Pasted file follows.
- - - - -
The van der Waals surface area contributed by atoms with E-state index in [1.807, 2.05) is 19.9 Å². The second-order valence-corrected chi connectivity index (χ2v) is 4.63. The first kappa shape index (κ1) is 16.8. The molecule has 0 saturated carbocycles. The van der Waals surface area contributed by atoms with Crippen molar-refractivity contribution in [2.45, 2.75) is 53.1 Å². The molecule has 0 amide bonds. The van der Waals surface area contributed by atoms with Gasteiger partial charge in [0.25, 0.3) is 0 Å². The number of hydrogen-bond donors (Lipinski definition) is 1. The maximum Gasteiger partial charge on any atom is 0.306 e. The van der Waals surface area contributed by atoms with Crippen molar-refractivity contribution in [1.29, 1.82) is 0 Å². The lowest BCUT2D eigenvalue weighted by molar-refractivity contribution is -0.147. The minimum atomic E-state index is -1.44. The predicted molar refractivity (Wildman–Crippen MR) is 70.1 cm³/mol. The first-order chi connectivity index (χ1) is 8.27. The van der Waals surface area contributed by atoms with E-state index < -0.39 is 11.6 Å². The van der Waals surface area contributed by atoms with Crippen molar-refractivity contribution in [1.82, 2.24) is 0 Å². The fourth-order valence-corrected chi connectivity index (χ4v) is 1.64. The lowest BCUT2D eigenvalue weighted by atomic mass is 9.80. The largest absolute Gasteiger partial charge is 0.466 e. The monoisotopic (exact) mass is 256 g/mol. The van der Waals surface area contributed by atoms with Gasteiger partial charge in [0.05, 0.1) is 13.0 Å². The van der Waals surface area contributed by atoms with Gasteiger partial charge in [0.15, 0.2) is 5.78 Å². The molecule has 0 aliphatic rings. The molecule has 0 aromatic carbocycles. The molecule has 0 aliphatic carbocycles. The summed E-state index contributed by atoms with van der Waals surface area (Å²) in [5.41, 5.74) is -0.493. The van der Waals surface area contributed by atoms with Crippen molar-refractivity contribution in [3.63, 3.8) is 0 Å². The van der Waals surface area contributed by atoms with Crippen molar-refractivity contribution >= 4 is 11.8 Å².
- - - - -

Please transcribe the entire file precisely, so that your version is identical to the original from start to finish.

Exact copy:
The van der Waals surface area contributed by atoms with E-state index in [1.807, 2.05) is 19.9 Å². The second-order valence-corrected chi connectivity index (χ2v) is 4.63. The first kappa shape index (κ1) is 16.8. The molecule has 0 saturated carbocycles. The van der Waals surface area contributed by atoms with Crippen molar-refractivity contribution in [2.45, 2.75) is 53.1 Å². The molecule has 0 amide bonds. The van der Waals surface area contributed by atoms with Gasteiger partial charge in [0.25, 0.3) is 0 Å². The number of hydrogen-bond donors (Lipinski definition) is 1. The maximum Gasteiger partial charge on any atom is 0.306 e. The van der Waals surface area contributed by atoms with Crippen molar-refractivity contribution in [1.29, 1.82) is 0 Å². The lowest BCUT2D eigenvalue weighted by molar-refractivity contribution is -0.147. The minimum atomic E-state index is -1.44. The predicted molar refractivity (Wildman–Crippen MR) is 70.1 cm³/mol. The first-order chi connectivity index (χ1) is 8.27. The van der Waals surface area contributed by atoms with E-state index < -0.39 is 11.6 Å². The van der Waals surface area contributed by atoms with Crippen molar-refractivity contribution in [1.82, 2.24) is 0 Å². The fourth-order valence-corrected chi connectivity index (χ4v) is 1.64. The lowest BCUT2D eigenvalue weighted by atomic mass is 9.80. The largest absolute Gasteiger partial charge is 0.466 e. The monoisotopic (exact) mass is 256 g/mol. The van der Waals surface area contributed by atoms with Gasteiger partial charge in [0.05, 0.1) is 13.0 Å². The van der Waals surface area contributed by atoms with Gasteiger partial charge in [0.15, 0.2) is 5.78 Å². The molecule has 0 aliphatic rings. The molecule has 0 aromatic carbocycles. The molecule has 0 aliphatic carbocycles. The summed E-state index contributed by atoms with van der Waals surface area (Å²) in [5.41, 5.74) is -0.493. The van der Waals surface area contributed by atoms with Crippen molar-refractivity contribution in [3.63, 3.8) is 0 Å². The van der Waals surface area contributed by atoms with Crippen molar-refractivity contribution >= 4 is 11.8 Å².